An easement may be acquired by prescription if one engages in visible ("open and notorious") use of another's property in a continuous manner for the period of the statute of limitations. Most state presume such uses are permissive although a growing minority of states presume permission. A crucial requirement is that the use be visible to the servient estate owner. How then could underground utility lines (which are obviously hidden) be sufficiently visible to be acquired by prescription?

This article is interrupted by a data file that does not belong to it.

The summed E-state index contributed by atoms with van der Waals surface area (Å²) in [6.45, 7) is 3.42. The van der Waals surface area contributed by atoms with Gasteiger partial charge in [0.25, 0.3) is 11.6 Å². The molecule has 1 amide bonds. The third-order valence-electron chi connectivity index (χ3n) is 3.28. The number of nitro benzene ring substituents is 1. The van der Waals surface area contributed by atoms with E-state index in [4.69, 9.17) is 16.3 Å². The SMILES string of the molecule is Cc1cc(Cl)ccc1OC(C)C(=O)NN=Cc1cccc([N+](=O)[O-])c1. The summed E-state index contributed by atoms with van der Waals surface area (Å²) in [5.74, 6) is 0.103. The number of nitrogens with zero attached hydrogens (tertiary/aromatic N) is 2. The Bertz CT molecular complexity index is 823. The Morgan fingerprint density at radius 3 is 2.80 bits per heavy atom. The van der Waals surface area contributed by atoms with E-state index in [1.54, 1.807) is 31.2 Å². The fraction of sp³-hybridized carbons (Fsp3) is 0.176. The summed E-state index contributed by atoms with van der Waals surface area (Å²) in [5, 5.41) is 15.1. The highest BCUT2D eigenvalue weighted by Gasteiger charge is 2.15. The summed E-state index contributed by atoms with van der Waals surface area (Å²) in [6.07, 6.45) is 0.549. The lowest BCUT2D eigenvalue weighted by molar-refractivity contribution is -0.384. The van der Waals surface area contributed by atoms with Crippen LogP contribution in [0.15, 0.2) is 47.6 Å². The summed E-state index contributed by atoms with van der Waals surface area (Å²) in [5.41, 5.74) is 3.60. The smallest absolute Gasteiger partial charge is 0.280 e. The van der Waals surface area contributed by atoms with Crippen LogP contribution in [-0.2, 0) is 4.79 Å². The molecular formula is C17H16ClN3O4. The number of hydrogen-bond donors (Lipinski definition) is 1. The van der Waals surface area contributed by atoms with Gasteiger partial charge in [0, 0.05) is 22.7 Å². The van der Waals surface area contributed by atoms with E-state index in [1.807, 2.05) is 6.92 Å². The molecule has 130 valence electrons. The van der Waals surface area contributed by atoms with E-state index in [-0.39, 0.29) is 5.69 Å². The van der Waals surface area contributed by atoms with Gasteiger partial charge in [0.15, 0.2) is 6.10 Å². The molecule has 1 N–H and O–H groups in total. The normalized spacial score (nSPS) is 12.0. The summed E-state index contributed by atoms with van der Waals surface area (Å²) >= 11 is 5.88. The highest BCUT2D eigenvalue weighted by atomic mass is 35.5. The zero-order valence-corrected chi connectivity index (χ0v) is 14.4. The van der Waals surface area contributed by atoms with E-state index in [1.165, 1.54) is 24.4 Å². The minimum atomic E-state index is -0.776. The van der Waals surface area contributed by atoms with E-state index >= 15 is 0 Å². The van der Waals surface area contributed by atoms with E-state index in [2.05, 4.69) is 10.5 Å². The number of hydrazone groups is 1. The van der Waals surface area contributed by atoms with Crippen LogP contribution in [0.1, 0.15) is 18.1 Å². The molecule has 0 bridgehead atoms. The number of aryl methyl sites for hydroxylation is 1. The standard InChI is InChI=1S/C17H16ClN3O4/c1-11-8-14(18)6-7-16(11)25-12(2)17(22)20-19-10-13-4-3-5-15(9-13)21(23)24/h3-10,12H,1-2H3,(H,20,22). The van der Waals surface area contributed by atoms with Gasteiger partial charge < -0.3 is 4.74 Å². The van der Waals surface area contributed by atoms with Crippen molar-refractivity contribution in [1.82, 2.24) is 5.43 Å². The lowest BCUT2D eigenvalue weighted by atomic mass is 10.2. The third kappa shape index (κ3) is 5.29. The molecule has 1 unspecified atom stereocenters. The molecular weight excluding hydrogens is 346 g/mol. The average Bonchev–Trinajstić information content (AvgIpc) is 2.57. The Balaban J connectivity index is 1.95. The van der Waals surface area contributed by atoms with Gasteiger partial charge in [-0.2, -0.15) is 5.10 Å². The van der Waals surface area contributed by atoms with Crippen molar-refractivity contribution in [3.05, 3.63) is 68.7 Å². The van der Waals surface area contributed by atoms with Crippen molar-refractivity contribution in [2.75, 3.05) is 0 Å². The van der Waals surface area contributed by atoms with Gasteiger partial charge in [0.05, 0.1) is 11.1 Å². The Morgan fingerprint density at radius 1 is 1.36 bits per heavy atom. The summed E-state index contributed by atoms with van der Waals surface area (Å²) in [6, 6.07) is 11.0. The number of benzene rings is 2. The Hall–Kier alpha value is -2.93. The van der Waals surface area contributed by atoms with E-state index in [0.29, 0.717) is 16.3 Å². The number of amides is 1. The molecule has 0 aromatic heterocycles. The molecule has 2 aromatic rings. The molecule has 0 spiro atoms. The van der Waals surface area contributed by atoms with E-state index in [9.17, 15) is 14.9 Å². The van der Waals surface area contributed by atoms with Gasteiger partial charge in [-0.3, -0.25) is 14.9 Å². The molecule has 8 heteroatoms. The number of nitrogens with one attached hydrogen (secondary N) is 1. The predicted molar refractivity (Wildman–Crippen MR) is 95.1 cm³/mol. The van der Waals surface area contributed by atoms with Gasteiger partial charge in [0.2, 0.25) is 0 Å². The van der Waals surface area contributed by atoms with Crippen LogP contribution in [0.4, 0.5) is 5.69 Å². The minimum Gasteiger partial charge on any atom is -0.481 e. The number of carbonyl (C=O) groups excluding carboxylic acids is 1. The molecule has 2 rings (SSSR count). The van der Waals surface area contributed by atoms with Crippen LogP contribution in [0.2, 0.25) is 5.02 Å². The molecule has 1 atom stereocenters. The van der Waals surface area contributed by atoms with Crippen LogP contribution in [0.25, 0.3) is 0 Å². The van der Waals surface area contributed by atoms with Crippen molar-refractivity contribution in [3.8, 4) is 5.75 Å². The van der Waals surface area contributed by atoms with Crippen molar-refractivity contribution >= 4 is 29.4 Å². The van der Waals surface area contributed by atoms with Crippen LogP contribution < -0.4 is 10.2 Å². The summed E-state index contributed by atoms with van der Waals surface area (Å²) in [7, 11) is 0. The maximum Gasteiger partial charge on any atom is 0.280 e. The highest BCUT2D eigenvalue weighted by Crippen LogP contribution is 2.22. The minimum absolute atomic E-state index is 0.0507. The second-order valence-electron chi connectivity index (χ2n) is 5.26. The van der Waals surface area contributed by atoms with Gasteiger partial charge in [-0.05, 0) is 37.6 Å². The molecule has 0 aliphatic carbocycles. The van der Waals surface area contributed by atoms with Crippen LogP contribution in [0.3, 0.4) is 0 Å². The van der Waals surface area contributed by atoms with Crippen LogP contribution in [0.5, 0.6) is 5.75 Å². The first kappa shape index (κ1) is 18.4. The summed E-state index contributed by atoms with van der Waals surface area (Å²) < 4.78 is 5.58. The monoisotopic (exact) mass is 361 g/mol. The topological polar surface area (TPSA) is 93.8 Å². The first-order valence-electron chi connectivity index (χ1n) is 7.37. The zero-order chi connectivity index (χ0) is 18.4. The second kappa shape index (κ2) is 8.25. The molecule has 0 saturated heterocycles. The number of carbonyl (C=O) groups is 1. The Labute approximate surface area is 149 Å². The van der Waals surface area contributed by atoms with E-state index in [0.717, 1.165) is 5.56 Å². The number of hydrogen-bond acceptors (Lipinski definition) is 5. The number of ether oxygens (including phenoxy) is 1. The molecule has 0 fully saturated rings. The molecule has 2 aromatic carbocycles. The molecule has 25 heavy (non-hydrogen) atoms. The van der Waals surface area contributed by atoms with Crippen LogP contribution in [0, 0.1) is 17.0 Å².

The Massachusetts Land Court ruled that an owner can acquire an easement by prescription for underground utility lines if physical clues on the land would put a reasonable owner on notice that the lines exist. Dunning v. Larsen, 2015 WL 5920263 (Mass. Land Ct. 2015). In this case the dominant estate owner also was using a road over the servient estate and the utility lines were underneath that road. While the lines themselves were invisible, the house served by the lines obviously had electricity and phone service. The servient estate owner could observe lights on in the building located on the dominant estate and had telephoned the dominant estate owner on a land line. Moreover, there was a utility pole located next to the driveway. These facts were sufficient to put the servient estate owner on notice of the existence of the utility lines.